Cubs Find A Team That Makes More Mistakes Than They Do; Beat Mets

Randy Wells of the Chicago Cubs throws a pitch against the New York Mets in the first inning during a game at Citi Field in the Flushing neighborhood of the Queens borough of New York City. (Photo by Patrick McDermott/Getty Images)

Most of you probably spent Saturday afternoon watching college football, given the fact that the Cubs have been eliminated from playoff contention and they were playing another team not in the race.

Too bad for you -- you missed a highly entertaining game, although "entertaining" does not necessarily mean "good baseball". Fortunately for the Cubs, they played less bad than their hosts did and defeated the Mets 5-4, evening up the series at a game each and also improving the Cubs' record in one-run games to 23-24.

For the first seven innings, it looked like I'd have a completely different story to write about this game, as Randy Wells seemed to be cruising to another shutout. Wells threw seven shutout innings, with only 81 pitches through those seven. Perhaps unfortunately for him, the Cubs had a very long top of the eighth, in which they scored their third run -- one that would be needed later on -- and in which the Mets made a pitching change. Perhaps that took a little bit of Wells' rhythm away, as he walked Willie Harris and then battled Jose Reyes in a seven-pitch at-bat that resulted in a double, scoring the Mets' first run.

That brought Kerry Wood into the game, and that's when the fun began.

Wood was not good today. Although, maybe that's not fair to him -- he did throw 16 strikes in 23 pitches, struck out two and picked Jason Bay off first base to end the inning (maybe -- replays showed Bay might have beat the throw).

In between those strikeouts, though, Wood allowed a pair of run-scoring singles, both on two-strike pitches; the three runs that scored on those hits gave the Mets a 4-3 lead.

That was the 22nd blown save for the Cubs this year. And believe it or not, that's not even close to the league lead; the Rockies and Braves also have 22, the Astros and Cardinals 23, and the Nationals lead the NL with 27. The Mets weren't far behind in that category, starting today with 19, and they are playing closer-by-committee since the trade of K-Rod to the Brewers.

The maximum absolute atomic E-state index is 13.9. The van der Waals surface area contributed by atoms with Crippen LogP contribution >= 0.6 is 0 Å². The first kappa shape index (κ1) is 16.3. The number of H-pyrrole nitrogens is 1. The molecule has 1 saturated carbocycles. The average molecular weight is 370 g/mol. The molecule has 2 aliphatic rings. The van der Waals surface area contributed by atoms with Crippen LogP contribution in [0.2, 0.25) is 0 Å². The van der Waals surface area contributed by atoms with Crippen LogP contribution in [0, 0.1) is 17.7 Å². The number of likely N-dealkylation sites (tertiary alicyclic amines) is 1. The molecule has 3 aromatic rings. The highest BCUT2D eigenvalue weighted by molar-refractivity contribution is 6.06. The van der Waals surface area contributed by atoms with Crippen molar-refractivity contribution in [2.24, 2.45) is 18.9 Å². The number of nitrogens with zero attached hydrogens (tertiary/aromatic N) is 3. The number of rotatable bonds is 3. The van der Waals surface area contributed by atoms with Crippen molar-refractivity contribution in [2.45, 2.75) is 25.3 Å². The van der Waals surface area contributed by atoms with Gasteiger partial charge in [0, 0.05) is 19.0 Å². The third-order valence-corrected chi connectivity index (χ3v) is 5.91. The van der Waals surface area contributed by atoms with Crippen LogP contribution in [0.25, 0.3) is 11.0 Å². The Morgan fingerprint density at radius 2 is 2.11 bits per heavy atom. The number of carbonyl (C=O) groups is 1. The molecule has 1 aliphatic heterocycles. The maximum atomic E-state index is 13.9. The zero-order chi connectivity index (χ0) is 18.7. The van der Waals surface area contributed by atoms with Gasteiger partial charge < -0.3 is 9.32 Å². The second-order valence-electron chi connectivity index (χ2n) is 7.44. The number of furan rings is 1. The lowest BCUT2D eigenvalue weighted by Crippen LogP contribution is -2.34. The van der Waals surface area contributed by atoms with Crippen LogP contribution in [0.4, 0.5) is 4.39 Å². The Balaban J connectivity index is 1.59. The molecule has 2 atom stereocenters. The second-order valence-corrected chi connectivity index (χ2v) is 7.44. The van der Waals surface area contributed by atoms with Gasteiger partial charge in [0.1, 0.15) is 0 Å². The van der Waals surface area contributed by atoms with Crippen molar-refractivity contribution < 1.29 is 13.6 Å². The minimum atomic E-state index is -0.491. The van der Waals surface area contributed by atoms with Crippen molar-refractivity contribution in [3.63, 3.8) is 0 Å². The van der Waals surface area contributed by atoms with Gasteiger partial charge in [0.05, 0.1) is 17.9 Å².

So today, Bobby Parnell -- who started the day with four of New York's blown saves -- got the call to try to nail down the win. David Wright, usually a sure-handed third baseman, booted Geovany Soto's routine ground ball to start the inning. Lou Montanez ran for Soto -- at last, Mike Quade seems to understand that you can take your starting catcher out in the late innings -- and went to third when Bryan LaHair doubled high off the wall in left. I have been skeptical about LaHair, and you shouldn't read too much into September games against mediocre opposition, but the man has hit -- so far, at least.

Anyway, Tyler Colvin ran for LaHair. Starlin Castro hit a ball on which Parnell made a nice play, and Reed Johnson battled Parnell through an eight-pitch at-bat before striking out.

Which brought up Aramis Ramirez. With first base open. And Tony Campana on deck.

Seriously, this is a no-brainer; you walk A-Ram 100 out of 100 times in this situation.

But Mets manager Terry Collins didn't. He opted to let Parnell pitch to Ramirez, who yanked a fastball the opposite way into right field for a two-run single. Yes, amazingly, sometimes the other guy makes decisions (and plays; the Mets had four errors in this game) worse than Cubs decisions.

Carlos Marmol issued a walk, but struck out two before he had to rely on a good defensive play by DJ LeMahieu on a ricochet, to end it for his 34th save. Wood posted the "win", although he didn't throw well -- here is a perfect example of why individual pitcher "win" totals mean nothing. Wells threw well enough to win, but the "win" went to someone else. What's important is that the Cubs managed to come back after blowing a lead, and then hold on to it. Further, Wells' good game again seems to indicate that he came back too soon from his injury; he's been very good since August 1.

And that brings up another point. The Cubs are now 40-37 in games started by Wells (11-9), Ryan Dempster (17-13) and Matt Garza (12-15). That makes them 23-45 in games started by all other pitchers on the team, and if you take Carlos Zambrano's starts out of that mark (since he likely won't be back), it's 10-35 in games started by everyone else.

That says to me that the Cubs should be in good shape on the back end of their rotation. Garza, Dempster and Wells aren't No. 1 or likely, even No. 2 starters. But they can pitch the team to a slightly over .500 record. If the Cubs can pick up a quality starter over the winter, they should be in great shape pitching-wise in 2012. That might be even more important than spending tons of money on offense; the 586 runs the Cubs have scored is just a bit below league average (596), but the 690 runs allowed are second-worst in the league.

Just a thought. The Cubs can win the season series from the Mets with a victory in Sunday night's contest. That'd be nice.

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